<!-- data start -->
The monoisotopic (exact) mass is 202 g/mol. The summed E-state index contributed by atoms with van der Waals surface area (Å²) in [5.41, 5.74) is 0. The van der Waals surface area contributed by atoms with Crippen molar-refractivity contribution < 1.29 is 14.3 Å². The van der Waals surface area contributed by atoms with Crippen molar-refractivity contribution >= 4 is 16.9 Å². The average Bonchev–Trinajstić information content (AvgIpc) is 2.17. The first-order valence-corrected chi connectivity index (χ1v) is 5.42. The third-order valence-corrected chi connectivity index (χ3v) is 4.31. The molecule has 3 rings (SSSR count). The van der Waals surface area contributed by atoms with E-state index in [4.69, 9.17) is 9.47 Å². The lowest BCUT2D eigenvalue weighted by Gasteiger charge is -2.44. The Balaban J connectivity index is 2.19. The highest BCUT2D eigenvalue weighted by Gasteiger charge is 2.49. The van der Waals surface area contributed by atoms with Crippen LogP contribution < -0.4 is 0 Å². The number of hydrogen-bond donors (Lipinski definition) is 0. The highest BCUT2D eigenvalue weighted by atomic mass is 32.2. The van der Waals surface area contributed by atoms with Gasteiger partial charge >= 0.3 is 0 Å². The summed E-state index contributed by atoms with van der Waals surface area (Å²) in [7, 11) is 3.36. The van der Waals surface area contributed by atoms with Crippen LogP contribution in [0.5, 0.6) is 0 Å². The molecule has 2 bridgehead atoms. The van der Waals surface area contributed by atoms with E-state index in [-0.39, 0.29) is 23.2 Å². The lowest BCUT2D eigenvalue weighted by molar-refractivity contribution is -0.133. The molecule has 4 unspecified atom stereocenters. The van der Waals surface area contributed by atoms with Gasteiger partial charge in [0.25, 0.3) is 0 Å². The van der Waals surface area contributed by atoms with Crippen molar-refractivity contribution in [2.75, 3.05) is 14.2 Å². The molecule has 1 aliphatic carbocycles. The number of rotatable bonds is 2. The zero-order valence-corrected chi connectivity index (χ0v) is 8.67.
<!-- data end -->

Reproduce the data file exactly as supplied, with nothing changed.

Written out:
The monoisotopic (exact) mass is 202 g/mol. The summed E-state index contributed by atoms with van der Waals surface area (Å²) in [5.41, 5.74) is 0. The van der Waals surface area contributed by atoms with Crippen molar-refractivity contribution < 1.29 is 14.3 Å². The van der Waals surface area contributed by atoms with Crippen molar-refractivity contribution >= 4 is 16.9 Å². The average Bonchev–Trinajstić information content (AvgIpc) is 2.17. The first-order valence-corrected chi connectivity index (χ1v) is 5.42. The third-order valence-corrected chi connectivity index (χ3v) is 4.31. The molecule has 3 rings (SSSR count). The van der Waals surface area contributed by atoms with E-state index in [4.69, 9.17) is 9.47 Å². The lowest BCUT2D eigenvalue weighted by Gasteiger charge is -2.44. The Balaban J connectivity index is 2.19. The highest BCUT2D eigenvalue weighted by Gasteiger charge is 2.49. The van der Waals surface area contributed by atoms with Crippen LogP contribution < -0.4 is 0 Å². The number of hydrogen-bond donors (Lipinski definition) is 0. The highest BCUT2D eigenvalue weighted by atomic mass is 32.2. The van der Waals surface area contributed by atoms with Gasteiger partial charge >= 0.3 is 0 Å². The summed E-state index contributed by atoms with van der Waals surface area (Å²) in [7, 11) is 3.36. The van der Waals surface area contributed by atoms with Crippen LogP contribution in [0.5, 0.6) is 0 Å². The molecule has 2 bridgehead atoms. The van der Waals surface area contributed by atoms with E-state index in [-0.39, 0.29) is 23.2 Å². The lowest BCUT2D eigenvalue weighted by molar-refractivity contribution is -0.133. The molecule has 4 unspecified atom stereocenters. The van der Waals surface area contributed by atoms with Gasteiger partial charge in [0.25, 0.3) is 0 Å². The van der Waals surface area contributed by atoms with Crippen molar-refractivity contribution in [2.75, 3.05) is 14.2 Å². The molecule has 1 aliphatic carbocycles. The number of rotatable bonds is 2. The zero-order valence-corrected chi connectivity index (χ0v) is 8.67.